Cellphones have become a social and business necessity not just in the United States, but around the world.
But what if you had no electricity and couldn’t find a place to charge your phone for miles? That necessity becomes a paperweight.
It’s the problem facing residents of developing nations, including Gambia on the west coast of Africa, where half of the country’s 1.7 million residents live in remote villages without easy access to electricity. While that’s been a mere inconvenience for years, it’s left the community of mostly farmers without a reliable means of cellphone communication.
A professor and a group of students at Elizabethtown College in Lancaster County are trying to fix that. They designed and developed an inexpensive, solar-powered cellphone charger that will be manufactured, marketed and sold in the country, providing jobs and that all-important cellphone service.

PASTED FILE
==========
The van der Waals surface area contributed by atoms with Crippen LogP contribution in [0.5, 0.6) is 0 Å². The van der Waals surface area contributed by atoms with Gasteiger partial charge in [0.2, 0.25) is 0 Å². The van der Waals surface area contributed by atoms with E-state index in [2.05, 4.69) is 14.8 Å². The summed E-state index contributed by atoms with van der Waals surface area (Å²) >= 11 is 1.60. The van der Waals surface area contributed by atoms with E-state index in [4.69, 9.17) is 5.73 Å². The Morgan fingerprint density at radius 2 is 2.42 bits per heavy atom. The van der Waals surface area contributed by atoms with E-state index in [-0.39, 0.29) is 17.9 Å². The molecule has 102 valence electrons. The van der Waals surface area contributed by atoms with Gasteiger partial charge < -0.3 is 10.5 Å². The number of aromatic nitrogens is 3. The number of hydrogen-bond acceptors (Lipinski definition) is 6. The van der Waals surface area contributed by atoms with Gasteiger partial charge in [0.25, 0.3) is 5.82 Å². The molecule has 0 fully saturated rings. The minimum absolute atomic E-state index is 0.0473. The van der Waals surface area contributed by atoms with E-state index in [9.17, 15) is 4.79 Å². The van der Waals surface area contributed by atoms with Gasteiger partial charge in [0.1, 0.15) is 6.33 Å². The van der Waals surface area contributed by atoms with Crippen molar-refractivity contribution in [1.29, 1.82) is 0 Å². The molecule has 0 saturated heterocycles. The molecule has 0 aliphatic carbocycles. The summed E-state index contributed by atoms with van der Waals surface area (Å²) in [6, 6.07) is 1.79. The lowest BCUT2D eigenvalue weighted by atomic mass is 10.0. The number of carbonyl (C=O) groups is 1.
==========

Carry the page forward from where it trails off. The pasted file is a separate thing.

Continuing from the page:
The charger would sell in Gambia for about $10 American, or about 381 Gambian dalasis, its national currency, according to Kurt M. DeGoede, the engineering professor leading the group.
The project germinated when DeGoede spent the 2010-11 school year teaching at the University of the Gambia. He learned of the cellphone issue while he was there and decided his students back in the states could help while garnering real-world experience.
A team of four engineering students started the process during the 2012-13 school year. This year’s team of Anthony Fraccica, 22, of Easton; Josh Frey, 22, of Kimberton; Tuen Le, 21, of Lawndale, Calif.; and Courtney Warlick, 21, of Baltimore, finished the job.
Another group of Elizabethtown international business students is working on the business plan for the charger, and a contingent of the entire group will travel to the country in January to gather information for its final production.
The group meets each week to discuss the project, and each individual has certain responsibilities, Fraccica said.
The trip is partially funded by the college, but the group is mostly paying its own way. The students are trying to raise money to offset the cost of the trip through crowdfunding site Launcht. As of early this week, they had raised $220 of the $6,000 goal.
As for the charger itself, the parts necessary to make the prototype are funded in the college’s budget, and the students are not being paid.